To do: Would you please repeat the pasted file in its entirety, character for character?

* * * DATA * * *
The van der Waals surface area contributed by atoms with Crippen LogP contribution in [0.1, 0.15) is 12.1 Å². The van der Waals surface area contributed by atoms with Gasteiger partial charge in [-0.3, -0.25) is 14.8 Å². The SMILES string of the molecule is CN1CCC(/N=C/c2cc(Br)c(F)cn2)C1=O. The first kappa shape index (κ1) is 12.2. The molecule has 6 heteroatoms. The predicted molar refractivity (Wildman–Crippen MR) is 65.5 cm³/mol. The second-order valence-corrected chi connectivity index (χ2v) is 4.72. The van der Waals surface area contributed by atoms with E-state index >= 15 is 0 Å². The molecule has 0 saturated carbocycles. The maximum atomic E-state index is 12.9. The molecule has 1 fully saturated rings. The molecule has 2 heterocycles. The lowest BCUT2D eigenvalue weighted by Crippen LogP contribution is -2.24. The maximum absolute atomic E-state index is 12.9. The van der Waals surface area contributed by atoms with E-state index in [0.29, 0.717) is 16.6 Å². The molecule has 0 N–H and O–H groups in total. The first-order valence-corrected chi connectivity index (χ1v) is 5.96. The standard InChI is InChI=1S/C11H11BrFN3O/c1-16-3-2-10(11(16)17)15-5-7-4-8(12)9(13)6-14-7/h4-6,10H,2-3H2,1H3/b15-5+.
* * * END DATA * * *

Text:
The van der Waals surface area contributed by atoms with Crippen LogP contribution in [0.1, 0.15) is 12.1 Å². The van der Waals surface area contributed by atoms with Gasteiger partial charge in [-0.3, -0.25) is 14.8 Å². The SMILES string of the molecule is CN1CCC(/N=C/c2cc(Br)c(F)cn2)C1=O. The first kappa shape index (κ1) is 12.2. The molecule has 6 heteroatoms. The predicted molar refractivity (Wildman–Crippen MR) is 65.5 cm³/mol. The second-order valence-corrected chi connectivity index (χ2v) is 4.72. The van der Waals surface area contributed by atoms with E-state index >= 15 is 0 Å². The molecule has 0 saturated carbocycles. The maximum atomic E-state index is 12.9. The molecule has 1 fully saturated rings. The molecule has 2 heterocycles. The lowest BCUT2D eigenvalue weighted by Crippen LogP contribution is -2.24. The maximum absolute atomic E-state index is 12.9. The van der Waals surface area contributed by atoms with E-state index in [0.29, 0.717) is 16.6 Å². The molecule has 0 N–H and O–H groups in total. The first-order valence-corrected chi connectivity index (χ1v) is 5.96. The standard InChI is InChI=1S/C11H11BrFN3O/c1-16-3-2-10(11(16)17)15-5-7-4-8(12)9(13)6-14-7/h4-6,10H,2-3H2,1H3/b15-5+.